“My diagnosis began in a yoga studio. I noticed something was wrong when I couldn’t hold my balance easily. I developed a tight pinching and dull ache in my right shoulder. As I came out from anesthesia, my mom asked the doctor how it went. ‘Well, confusing,’ he replied. ‘The cause of your swelling and pain remains a mystery.’ I was stunned. I ended up in a surgeon’s office. ‘This is suspicious for a sarcoma.’ I had to interrupt. ‘I’m sorry, you said sarcoma? Do you mean I have cancer?’ I stammered in disbelief.”

‘You are GOOD FOR NOTHING!’ I sat in the bathroom, crying, asking, ‘Please, send me a new dad. Please!’: Young man creates his own adopted ‘family’ after surviving traumatic childhood, ‘We may not have the same bloodline, but they gave me life’

“My dad was the disciplinarian at home. DO NOT MAKE DAD ANGRY. I don’t remember hearing ‘I love you.’ From my dad. Ever. He was brought up in the traditional ‘macho’ way. He’d constantly tell me, ‘I had it MUCH worse than you growing up!’ But then something really weird began to happen at school – it made me feel warm and fuzzy. I was validated and encouraged by teachers. Wait, what? A hurricane of hormones was wreaking havoc on me. I was an angry teen who needed to fill the hole in my heart.”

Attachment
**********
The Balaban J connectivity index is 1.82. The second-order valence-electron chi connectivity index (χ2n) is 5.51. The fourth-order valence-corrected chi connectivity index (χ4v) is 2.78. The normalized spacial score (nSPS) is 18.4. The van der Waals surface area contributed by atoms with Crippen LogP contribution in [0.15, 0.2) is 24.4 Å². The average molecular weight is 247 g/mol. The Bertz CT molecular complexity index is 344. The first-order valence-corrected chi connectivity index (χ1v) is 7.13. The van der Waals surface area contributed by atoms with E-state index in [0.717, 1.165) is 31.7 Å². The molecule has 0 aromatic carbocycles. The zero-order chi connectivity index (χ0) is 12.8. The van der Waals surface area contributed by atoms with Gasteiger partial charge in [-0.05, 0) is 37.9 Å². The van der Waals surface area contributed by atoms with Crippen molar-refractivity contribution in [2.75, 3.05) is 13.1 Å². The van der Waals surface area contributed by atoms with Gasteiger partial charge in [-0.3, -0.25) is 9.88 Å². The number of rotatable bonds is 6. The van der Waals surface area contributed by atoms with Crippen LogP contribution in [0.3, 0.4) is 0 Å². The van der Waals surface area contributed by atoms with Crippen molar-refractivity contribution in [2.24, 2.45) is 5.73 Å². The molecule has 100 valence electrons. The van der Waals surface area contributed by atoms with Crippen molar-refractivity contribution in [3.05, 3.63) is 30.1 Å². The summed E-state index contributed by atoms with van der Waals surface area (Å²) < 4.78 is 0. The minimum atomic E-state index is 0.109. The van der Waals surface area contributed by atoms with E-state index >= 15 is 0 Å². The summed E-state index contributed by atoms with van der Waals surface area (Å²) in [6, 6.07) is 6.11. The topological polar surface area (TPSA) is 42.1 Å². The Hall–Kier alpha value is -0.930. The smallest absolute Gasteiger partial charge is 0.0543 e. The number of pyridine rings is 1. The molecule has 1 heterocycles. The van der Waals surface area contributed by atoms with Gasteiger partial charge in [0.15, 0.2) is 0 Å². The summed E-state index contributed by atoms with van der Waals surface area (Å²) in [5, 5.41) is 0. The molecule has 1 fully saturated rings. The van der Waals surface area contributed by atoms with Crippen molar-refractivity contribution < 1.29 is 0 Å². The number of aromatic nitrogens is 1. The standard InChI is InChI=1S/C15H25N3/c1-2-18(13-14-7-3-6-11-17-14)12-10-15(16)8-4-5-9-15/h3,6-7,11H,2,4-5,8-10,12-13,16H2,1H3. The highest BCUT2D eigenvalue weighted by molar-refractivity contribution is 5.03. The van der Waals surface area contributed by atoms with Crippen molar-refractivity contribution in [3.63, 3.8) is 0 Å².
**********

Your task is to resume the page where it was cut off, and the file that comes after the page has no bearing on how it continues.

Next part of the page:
‘Who are you hiding from?’ I was forbidden from closing the door while I showered or used the restroom. I wasn’t daddy’s little girl anymore.’: Woman overcomes childhood abuse, ‘You will survive. Your life is worth saving and fighting for’

“My dad was a dangerous man. After I was born, he endeared himself to me. ‘I’ve seen 100 girls like you,’ he said. He found my diary. He read it. Humiliated me. They tracked my periods. They would time how long it took me to walk from the bus stop to the apartment. I hid who I really was. I got smarter. I knew how long it took to go from the bedroom window to the front door, which I’d deadbolt when he left. I hid notes in menstrual pad packaging. I tell myself, ‘You tried to break me. You told me to kill myself. But YOU WON’T WIN.’”

‘My ears got hot, my blood was boiling. I took a screen shot of his soul-crushing report card. My mommy instinct was pissed.’: Mom appalled by son with Down syndrome’s report card, ‘Stay angry. Keep fighting for your child.’

“The envelope showed up in Judah’s backpack. I wasn’t expecting his report card, but I was eager to see how the goals we put in place manifested themselves. Imagine my surprise when that paper was littered with the lowest scores possible. My stomach lurched. My logical brain understood, but my mommy instinct was still pissed. Imagine how this little boy will feel when he understands what those 1’s will signify?!”

‘They’re gone, we lost them.’ A substitute teacher touched my belly. There was no belly. I had to mutter these words.’: Couple struggling with Fragile X Syndrome, infertility, finally pregnant with rainbow baby, ‘People tell me how strong I am. I wasn’t given another choice.’

“We were having identical twin girls. My husband and I were overjoyed. But our twins did not develop their brains. We lost both our little girls. Because I am a teacher, I had to write to all of my students’ parents about what happened, asking them to explain it to their 5-year-old children. There was no belly. I had to mutter the words, ‘They’re gone, we lost them.’ It leaves behind scars, fears, and triggers.”